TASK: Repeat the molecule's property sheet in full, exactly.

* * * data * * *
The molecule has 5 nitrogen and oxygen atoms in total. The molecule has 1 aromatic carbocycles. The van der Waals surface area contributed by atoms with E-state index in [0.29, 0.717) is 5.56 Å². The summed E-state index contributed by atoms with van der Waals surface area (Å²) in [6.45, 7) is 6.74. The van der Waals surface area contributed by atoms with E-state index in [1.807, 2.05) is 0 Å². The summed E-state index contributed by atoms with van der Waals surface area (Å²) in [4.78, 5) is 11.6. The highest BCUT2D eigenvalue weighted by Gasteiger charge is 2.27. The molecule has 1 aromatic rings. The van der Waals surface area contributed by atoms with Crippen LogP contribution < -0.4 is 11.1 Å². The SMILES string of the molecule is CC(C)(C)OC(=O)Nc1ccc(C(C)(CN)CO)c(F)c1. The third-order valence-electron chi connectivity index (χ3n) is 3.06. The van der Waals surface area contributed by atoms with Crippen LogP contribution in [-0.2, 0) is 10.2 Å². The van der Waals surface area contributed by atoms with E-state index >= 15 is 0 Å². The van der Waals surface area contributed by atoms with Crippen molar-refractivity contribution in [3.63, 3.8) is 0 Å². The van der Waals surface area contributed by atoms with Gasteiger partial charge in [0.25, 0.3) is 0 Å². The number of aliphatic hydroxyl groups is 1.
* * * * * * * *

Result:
The molecule has 5 nitrogen and oxygen atoms in total. The molecule has 1 aromatic carbocycles. The van der Waals surface area contributed by atoms with E-state index in [0.29, 0.717) is 5.56 Å². The summed E-state index contributed by atoms with van der Waals surface area (Å²) in [6.45, 7) is 6.74. The van der Waals surface area contributed by atoms with E-state index in [1.807, 2.05) is 0 Å². The summed E-state index contributed by atoms with van der Waals surface area (Å²) in [4.78, 5) is 11.6. The highest BCUT2D eigenvalue weighted by Gasteiger charge is 2.27. The molecule has 1 aromatic rings. The van der Waals surface area contributed by atoms with Crippen LogP contribution < -0.4 is 11.1 Å². The SMILES string of the molecule is CC(C)(C)OC(=O)Nc1ccc(C(C)(CN)CO)c(F)c1. The third-order valence-electron chi connectivity index (χ3n) is 3.06. The van der Waals surface area contributed by atoms with Crippen LogP contribution in [-0.2, 0) is 10.2 Å². The van der Waals surface area contributed by atoms with E-state index >= 15 is 0 Å². The van der Waals surface area contributed by atoms with Crippen molar-refractivity contribution in [3.63, 3.8) is 0 Å². The van der Waals surface area contributed by atoms with Gasteiger partial charge in [0.25, 0.3) is 0 Å². The number of aliphatic hydroxyl groups is 1.